The day before Loyola beat Maine South in the Class 8A quarterfinals, Jack Penn returned to his football roots.
The Loyola senior quarterback, along with several of his teammates, was invited to speak at an Our Lady of Perpetual Help football practice. Penn — who was joined by senior Charlie Pontarelli, senior John Kecki, senior Tim Sullivan and junior Brian O’Brien — talked to the grammar-school players about what it meant to him to suit up for the Warriors.
“Football was such a big part of growing up, and we want to give back any way we can,” Penn said. “Football was all we cared about back then.”
Penn is one of six starters on the Ramblers who played football at the Glenview private school, which offers classes from preschool through eighth grade. Loyola junior Cal Falkenhayn also played for the Warriors. Penn and Pontarelli both were all-Catholic Blue selections this season.
“It’s been a tradition to bring back former players, most who end up playing for Loyola,” said OLPH coach Tony Belmont, who runs the football program with Jim O’Gara. “They share their experiences, what they learned while they were here.”
Although OLPH owned one of the best football programs among the area Catholic grammar schools, Penn never won a championship with the Warriors. He will get a chance to win one Saturday with Loyola, which last captured a state championship in 1993. The Ramblers (12-1) play Naperville Central (10-3) at 7 p.m. at Northern Illinois University’s Huskie Stadium in DeKalb.
“They taught us how to play the game the right way,” said Penn, who helped the Ramblers earn a 15-14 win over Stevenson on Saturday with a touchdown pass and two-point conversion in the final two minutes of the game. “They taught us the fundamentals and techniques of the game. They pride themselves on not just being good at backyard football, but being good at actually playing the game. They also taught me how to have the proper attitude on the football field.
“It was great preparation for high school.”
Belmont and O’Gara have been at OLPH for 14 years. Both are 1984 Loyola graduates who played for the Ramblers and later played football in college. Belmont and O’Gara then served as assistants at Loyola when John Hoerster was the head coach. Belmont said almost all of OLPH’s coaches went to Loyola.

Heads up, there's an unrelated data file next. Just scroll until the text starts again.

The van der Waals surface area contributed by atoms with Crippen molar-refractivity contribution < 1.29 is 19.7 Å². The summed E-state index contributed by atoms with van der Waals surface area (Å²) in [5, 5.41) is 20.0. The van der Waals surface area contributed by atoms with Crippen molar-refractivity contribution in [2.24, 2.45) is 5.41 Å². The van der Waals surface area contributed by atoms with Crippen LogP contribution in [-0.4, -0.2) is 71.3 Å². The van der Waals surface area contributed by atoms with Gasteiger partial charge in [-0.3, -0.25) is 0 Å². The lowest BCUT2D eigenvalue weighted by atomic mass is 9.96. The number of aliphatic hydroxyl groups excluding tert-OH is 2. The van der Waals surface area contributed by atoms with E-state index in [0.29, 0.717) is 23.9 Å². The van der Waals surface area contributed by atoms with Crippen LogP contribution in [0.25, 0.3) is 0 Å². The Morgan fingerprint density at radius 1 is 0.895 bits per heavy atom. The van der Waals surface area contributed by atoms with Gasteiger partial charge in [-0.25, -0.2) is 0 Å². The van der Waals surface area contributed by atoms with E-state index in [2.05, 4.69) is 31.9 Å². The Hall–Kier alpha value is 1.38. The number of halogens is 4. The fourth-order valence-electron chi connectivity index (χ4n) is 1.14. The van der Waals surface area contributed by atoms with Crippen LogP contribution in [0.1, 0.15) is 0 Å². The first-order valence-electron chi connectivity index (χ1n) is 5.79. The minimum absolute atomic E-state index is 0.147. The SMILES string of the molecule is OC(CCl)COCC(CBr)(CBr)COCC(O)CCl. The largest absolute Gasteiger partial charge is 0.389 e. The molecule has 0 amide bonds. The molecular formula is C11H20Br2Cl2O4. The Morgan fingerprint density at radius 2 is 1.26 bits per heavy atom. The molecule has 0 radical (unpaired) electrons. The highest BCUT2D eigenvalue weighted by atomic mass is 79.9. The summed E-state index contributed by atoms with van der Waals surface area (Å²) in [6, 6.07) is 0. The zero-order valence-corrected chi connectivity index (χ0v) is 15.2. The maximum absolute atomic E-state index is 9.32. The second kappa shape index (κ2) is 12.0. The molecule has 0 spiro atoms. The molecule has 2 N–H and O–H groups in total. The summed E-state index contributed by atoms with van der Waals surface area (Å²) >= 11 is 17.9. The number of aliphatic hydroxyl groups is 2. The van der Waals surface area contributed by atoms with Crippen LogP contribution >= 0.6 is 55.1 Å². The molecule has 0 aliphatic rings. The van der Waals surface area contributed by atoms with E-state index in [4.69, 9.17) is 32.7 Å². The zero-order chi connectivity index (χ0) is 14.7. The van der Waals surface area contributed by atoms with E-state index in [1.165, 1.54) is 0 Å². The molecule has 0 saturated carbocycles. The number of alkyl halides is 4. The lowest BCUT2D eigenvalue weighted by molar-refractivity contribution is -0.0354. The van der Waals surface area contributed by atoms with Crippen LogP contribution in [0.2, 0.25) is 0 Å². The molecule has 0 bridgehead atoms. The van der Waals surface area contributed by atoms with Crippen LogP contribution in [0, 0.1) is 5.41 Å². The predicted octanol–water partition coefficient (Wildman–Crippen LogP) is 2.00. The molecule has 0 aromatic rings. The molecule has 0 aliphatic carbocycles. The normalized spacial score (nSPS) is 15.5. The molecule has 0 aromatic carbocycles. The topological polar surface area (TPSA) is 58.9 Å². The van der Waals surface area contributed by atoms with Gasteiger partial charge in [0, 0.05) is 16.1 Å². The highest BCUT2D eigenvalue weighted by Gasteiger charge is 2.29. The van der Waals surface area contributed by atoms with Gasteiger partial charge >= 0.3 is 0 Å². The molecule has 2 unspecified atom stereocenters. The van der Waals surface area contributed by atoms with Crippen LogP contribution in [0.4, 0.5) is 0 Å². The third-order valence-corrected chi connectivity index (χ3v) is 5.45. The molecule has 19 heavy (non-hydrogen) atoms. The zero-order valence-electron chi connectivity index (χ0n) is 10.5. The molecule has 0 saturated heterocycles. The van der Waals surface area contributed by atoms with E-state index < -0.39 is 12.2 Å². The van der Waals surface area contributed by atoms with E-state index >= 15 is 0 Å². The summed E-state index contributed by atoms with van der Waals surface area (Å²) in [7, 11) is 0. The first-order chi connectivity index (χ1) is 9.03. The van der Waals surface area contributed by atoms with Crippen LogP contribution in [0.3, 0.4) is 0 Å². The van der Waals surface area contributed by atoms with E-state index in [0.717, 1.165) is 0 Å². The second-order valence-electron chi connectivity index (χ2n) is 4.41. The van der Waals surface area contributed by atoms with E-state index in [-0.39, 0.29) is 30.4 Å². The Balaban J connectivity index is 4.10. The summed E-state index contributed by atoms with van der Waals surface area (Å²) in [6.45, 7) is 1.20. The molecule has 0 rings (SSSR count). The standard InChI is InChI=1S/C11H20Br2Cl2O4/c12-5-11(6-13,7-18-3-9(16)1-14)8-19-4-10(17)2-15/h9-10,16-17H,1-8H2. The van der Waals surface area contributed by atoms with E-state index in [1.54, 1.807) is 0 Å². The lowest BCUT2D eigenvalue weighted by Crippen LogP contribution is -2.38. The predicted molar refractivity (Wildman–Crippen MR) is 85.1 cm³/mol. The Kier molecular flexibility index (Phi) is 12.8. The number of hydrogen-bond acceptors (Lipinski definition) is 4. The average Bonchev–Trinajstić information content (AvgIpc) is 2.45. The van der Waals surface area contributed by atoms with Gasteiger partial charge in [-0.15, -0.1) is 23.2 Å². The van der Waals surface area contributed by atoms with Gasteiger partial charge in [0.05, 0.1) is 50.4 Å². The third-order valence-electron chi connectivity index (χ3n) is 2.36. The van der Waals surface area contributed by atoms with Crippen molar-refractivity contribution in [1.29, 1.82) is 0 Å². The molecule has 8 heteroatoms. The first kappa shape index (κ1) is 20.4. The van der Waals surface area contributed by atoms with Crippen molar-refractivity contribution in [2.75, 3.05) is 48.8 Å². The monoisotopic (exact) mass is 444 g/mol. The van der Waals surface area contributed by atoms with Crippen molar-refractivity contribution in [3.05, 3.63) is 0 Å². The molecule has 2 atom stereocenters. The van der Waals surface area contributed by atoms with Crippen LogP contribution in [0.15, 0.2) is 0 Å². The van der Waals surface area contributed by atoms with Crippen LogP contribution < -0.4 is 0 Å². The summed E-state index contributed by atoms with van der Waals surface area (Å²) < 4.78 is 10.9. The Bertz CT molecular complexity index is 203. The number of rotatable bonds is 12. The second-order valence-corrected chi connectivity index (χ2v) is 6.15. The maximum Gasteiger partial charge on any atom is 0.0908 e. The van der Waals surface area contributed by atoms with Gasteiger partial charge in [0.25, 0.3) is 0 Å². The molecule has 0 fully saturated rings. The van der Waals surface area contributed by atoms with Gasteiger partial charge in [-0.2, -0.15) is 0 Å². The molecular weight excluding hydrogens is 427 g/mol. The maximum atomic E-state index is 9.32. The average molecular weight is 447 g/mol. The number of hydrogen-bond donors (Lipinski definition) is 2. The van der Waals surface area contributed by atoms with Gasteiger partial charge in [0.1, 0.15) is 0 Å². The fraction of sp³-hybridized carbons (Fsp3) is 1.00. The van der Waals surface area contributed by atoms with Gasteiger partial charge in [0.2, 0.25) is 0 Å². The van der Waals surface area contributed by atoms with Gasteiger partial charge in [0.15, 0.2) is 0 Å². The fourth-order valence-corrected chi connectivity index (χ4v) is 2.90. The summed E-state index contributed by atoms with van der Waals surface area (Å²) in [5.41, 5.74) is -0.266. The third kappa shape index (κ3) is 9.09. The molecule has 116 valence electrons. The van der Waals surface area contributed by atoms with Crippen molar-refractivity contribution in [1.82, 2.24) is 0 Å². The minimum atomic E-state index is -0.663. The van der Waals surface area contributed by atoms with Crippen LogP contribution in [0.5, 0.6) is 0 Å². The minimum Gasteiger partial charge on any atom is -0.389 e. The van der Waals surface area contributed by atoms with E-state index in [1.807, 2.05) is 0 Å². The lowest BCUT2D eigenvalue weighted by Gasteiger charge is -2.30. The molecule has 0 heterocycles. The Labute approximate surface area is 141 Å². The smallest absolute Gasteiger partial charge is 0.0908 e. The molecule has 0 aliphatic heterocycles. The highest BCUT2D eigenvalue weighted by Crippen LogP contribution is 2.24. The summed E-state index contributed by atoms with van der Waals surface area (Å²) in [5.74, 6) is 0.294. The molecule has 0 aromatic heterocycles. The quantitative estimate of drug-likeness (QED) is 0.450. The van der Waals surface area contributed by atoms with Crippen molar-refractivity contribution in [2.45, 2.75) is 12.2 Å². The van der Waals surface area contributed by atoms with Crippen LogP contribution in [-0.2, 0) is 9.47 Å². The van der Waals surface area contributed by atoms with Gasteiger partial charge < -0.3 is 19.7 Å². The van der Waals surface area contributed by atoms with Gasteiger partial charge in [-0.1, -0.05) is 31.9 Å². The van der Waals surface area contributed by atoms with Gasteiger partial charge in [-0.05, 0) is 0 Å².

“You want grade-school coaches like that, guys with that kind of knowledge,” said Loyola coach John Holecek, the head coach since 2006. “Tony and Jim know football, and they know how to coach.”
Belmont, who played at NIU and plans to attend Saturday’s title game, said he and O’Gara do their best to treat OLPH’s football program like a high school one.
“We believe in taking care of the little things, teaching individuals and positions,” Belmont said. “If you do those correctly, the bigger things will take care of themselves.”
Penn credited Pete Dezell, an OLPH assistant, with his early development as a quarterback.
“He basically was my mentor,” said Penn, who’s completed 60 percent of his passes for 1,982 yards and 22 touchdowns this year. “The offense was only so complex, but he taught me how to be smart, efficient and a good leader.”
Penn and Pontarelli both said they were ready for the next level after their time at OLPH. The strange part about arriving at Loyola, Pontarelli said, was teaming up with former adversaries from teams such as St. Norbert/Sacred Heart. Senior Joe Joyce, junior Ryan Zinkula and junior Mark Dowdle — all starters for the Ramblers — played for the Northbrook/Winnetka football team.
“It took a while for us to get used to it,” said Pontarelli, who stars on the defensive line. “But it’s pretty cool now.”